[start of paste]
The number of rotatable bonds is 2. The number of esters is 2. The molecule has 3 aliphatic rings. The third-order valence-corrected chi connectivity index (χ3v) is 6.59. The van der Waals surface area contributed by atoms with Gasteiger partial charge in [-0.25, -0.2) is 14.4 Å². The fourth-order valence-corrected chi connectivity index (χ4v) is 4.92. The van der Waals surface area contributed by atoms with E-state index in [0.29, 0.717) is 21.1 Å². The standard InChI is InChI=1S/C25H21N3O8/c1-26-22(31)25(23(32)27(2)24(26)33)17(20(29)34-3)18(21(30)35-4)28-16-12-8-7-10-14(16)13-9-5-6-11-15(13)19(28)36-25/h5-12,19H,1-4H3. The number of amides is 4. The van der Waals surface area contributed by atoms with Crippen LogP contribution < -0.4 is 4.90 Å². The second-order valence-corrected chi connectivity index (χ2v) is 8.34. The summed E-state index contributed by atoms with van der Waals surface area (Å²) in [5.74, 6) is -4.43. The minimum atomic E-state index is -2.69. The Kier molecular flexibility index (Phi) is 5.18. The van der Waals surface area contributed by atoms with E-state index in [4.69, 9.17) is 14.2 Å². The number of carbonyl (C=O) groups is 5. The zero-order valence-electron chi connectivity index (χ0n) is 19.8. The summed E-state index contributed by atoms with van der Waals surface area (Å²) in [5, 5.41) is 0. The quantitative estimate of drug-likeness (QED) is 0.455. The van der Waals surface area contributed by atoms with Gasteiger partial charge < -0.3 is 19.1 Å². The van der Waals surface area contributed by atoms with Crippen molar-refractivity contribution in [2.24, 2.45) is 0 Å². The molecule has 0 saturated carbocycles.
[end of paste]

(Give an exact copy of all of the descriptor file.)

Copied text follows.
The number of rotatable bonds is 2. The number of esters is 2. The molecule has 3 aliphatic rings. The third-order valence-corrected chi connectivity index (χ3v) is 6.59. The van der Waals surface area contributed by atoms with Gasteiger partial charge in [-0.25, -0.2) is 14.4 Å². The fourth-order valence-corrected chi connectivity index (χ4v) is 4.92. The van der Waals surface area contributed by atoms with E-state index in [0.29, 0.717) is 21.1 Å². The standard InChI is InChI=1S/C25H21N3O8/c1-26-22(31)25(23(32)27(2)24(26)33)17(20(29)34-3)18(21(30)35-4)28-16-12-8-7-10-14(16)13-9-5-6-11-15(13)19(28)36-25/h5-12,19H,1-4H3. The number of amides is 4. The van der Waals surface area contributed by atoms with Crippen LogP contribution < -0.4 is 4.90 Å². The second-order valence-corrected chi connectivity index (χ2v) is 8.34. The summed E-state index contributed by atoms with van der Waals surface area (Å²) in [5.74, 6) is -4.43. The minimum atomic E-state index is -2.69. The Kier molecular flexibility index (Phi) is 5.18. The van der Waals surface area contributed by atoms with E-state index in [4.69, 9.17) is 14.2 Å². The number of carbonyl (C=O) groups is 5. The zero-order valence-electron chi connectivity index (χ0n) is 19.8. The summed E-state index contributed by atoms with van der Waals surface area (Å²) in [5, 5.41) is 0. The quantitative estimate of drug-likeness (QED) is 0.455. The van der Waals surface area contributed by atoms with Gasteiger partial charge < -0.3 is 19.1 Å². The van der Waals surface area contributed by atoms with Crippen molar-refractivity contribution in [2.24, 2.45) is 0 Å². The molecule has 0 saturated carbocycles.